Love this! I tried to buy a bumper sticker, but they were sold out.
Along the way, we ran across several Ocotillo plants. They’re indigenous to the American Southwest, and one of my favorites. They’re just so weird–a bunch of stems sticking out of the ground with leaves growing out of the bark. These ocotillos were blooming and they were beautiful.
This is the entrance to the cave. The amphitheater in the foreground was built for those who want to watch 100,000 bats leave the cave on summer evenings. Apparently, it’s quite a show. However, during our visit, the bats hadn’t returned from their annual migration to Mexico.
From the amphitheater, there’s a winding path that leads down into the cave. Here’s Bob on that path.
A view of the path from above. It’s steep. It twists and turns quite a ways. Here and there are plaques to explain what you see along the way. Mostly, it’s barren rock.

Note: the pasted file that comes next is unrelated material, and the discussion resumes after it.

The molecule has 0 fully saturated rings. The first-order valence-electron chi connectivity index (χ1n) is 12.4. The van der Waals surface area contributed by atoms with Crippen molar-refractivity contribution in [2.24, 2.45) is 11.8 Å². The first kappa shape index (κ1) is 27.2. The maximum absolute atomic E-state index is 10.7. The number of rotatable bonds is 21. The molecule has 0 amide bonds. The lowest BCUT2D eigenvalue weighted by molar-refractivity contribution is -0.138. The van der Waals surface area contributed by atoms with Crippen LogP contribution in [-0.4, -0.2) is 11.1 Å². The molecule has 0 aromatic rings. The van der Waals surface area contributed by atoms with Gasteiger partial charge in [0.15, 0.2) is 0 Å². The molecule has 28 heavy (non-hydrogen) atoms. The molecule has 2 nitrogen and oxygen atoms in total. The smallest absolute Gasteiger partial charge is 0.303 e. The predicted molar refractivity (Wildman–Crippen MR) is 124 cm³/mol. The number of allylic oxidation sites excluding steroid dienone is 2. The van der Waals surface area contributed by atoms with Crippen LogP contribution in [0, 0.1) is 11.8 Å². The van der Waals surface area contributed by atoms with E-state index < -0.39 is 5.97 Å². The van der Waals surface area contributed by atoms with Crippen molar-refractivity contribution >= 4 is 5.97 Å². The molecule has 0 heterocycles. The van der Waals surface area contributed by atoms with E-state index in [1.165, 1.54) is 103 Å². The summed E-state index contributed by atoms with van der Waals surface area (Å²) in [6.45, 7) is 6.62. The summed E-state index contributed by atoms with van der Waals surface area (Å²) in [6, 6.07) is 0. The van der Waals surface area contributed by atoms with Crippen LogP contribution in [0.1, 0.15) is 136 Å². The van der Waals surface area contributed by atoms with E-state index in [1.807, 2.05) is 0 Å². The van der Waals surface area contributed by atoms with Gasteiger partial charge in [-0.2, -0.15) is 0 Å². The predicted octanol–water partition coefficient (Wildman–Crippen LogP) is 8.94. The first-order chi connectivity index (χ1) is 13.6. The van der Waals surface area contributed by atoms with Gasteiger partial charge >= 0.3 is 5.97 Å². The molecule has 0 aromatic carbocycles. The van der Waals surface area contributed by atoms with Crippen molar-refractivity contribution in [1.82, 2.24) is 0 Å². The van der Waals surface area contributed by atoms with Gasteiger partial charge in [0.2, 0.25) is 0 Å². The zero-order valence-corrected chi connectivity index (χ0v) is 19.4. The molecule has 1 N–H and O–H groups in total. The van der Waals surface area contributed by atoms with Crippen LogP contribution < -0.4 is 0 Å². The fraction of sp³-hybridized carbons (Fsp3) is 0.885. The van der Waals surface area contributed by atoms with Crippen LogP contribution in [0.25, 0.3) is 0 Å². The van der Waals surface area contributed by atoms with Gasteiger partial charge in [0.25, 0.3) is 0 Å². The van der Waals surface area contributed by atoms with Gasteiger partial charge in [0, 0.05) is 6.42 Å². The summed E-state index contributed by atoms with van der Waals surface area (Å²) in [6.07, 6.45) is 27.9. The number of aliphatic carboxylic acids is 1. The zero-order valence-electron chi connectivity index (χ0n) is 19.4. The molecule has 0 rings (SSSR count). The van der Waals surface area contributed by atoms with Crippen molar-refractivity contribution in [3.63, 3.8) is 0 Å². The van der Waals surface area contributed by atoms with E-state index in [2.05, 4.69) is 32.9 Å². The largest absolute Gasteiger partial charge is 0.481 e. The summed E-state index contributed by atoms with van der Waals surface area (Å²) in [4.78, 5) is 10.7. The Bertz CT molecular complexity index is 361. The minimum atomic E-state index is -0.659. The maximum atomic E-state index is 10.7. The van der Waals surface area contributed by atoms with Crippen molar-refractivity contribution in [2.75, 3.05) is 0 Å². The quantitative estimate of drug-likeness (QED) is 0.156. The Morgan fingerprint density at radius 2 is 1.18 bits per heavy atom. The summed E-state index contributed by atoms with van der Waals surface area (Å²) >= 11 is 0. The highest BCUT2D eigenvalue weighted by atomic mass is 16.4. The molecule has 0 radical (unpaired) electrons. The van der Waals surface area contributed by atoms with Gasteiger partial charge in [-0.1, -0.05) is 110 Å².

At the bottom, there’s a gift shop and a restaurant. It’s surreal to all of a sudden come upon these things. At times it’s quite noisy here because the pumps have to bring in water and expel all the waste. Also, there are generators for the electricity.
On the tour, we saw many interesting formations. If you come, definitely go for the ranger-led tour. It was fascinating and we saw many things we wouldn’t have otherwise seen.
This formation is called Queens Curtains.
There were lots of blooming cactus in the area.
More ocotillo. Love this stuff.